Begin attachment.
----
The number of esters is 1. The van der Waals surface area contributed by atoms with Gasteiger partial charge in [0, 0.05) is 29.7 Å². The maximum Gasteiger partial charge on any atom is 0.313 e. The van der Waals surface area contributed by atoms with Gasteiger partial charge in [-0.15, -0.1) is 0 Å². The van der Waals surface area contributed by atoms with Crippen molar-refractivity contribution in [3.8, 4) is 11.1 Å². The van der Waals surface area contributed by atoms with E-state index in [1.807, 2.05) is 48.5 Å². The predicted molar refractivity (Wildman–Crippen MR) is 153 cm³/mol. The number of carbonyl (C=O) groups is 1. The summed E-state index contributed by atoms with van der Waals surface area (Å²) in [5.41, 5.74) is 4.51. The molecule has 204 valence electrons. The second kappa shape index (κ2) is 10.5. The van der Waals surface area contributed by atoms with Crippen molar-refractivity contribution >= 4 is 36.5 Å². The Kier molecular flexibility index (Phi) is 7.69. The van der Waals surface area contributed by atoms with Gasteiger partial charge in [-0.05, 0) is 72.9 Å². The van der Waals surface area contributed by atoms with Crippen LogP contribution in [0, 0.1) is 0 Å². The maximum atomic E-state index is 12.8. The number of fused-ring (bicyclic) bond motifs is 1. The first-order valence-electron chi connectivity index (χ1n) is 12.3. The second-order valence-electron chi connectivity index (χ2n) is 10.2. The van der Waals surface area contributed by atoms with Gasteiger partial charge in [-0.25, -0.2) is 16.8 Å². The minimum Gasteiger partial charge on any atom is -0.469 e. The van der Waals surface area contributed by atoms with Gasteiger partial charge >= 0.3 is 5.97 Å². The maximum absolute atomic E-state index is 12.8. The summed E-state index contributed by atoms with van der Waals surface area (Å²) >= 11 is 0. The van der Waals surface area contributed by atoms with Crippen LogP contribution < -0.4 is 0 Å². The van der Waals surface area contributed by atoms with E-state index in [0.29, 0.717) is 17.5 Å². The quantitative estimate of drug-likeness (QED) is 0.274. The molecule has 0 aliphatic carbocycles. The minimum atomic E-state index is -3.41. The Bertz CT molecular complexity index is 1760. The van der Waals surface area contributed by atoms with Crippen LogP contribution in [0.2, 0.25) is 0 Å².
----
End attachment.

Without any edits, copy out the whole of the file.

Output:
The number of esters is 1. The van der Waals surface area contributed by atoms with Gasteiger partial charge in [0, 0.05) is 29.7 Å². The maximum Gasteiger partial charge on any atom is 0.313 e. The van der Waals surface area contributed by atoms with Gasteiger partial charge in [-0.15, -0.1) is 0 Å². The van der Waals surface area contributed by atoms with Crippen molar-refractivity contribution in [3.8, 4) is 11.1 Å². The van der Waals surface area contributed by atoms with E-state index in [1.807, 2.05) is 48.5 Å². The predicted molar refractivity (Wildman–Crippen MR) is 153 cm³/mol. The number of carbonyl (C=O) groups is 1. The summed E-state index contributed by atoms with van der Waals surface area (Å²) in [5.41, 5.74) is 4.51. The molecule has 204 valence electrons. The second kappa shape index (κ2) is 10.5. The van der Waals surface area contributed by atoms with Crippen molar-refractivity contribution >= 4 is 36.5 Å². The Kier molecular flexibility index (Phi) is 7.69. The van der Waals surface area contributed by atoms with Gasteiger partial charge in [-0.05, 0) is 72.9 Å². The van der Waals surface area contributed by atoms with Crippen LogP contribution in [0, 0.1) is 0 Å². The maximum atomic E-state index is 12.8. The number of fused-ring (bicyclic) bond motifs is 1. The first-order valence-electron chi connectivity index (χ1n) is 12.3. The second-order valence-electron chi connectivity index (χ2n) is 10.2. The van der Waals surface area contributed by atoms with Gasteiger partial charge in [-0.25, -0.2) is 16.8 Å². The minimum Gasteiger partial charge on any atom is -0.469 e. The van der Waals surface area contributed by atoms with Gasteiger partial charge >= 0.3 is 5.97 Å². The maximum absolute atomic E-state index is 12.8. The summed E-state index contributed by atoms with van der Waals surface area (Å²) >= 11 is 0. The van der Waals surface area contributed by atoms with Crippen LogP contribution < -0.4 is 0 Å². The van der Waals surface area contributed by atoms with E-state index in [0.29, 0.717) is 17.5 Å². The quantitative estimate of drug-likeness (QED) is 0.274. The molecule has 0 aliphatic carbocycles. The minimum atomic E-state index is -3.41. The Bertz CT molecular complexity index is 1760. The van der Waals surface area contributed by atoms with Crippen LogP contribution in [0.2, 0.25) is 0 Å².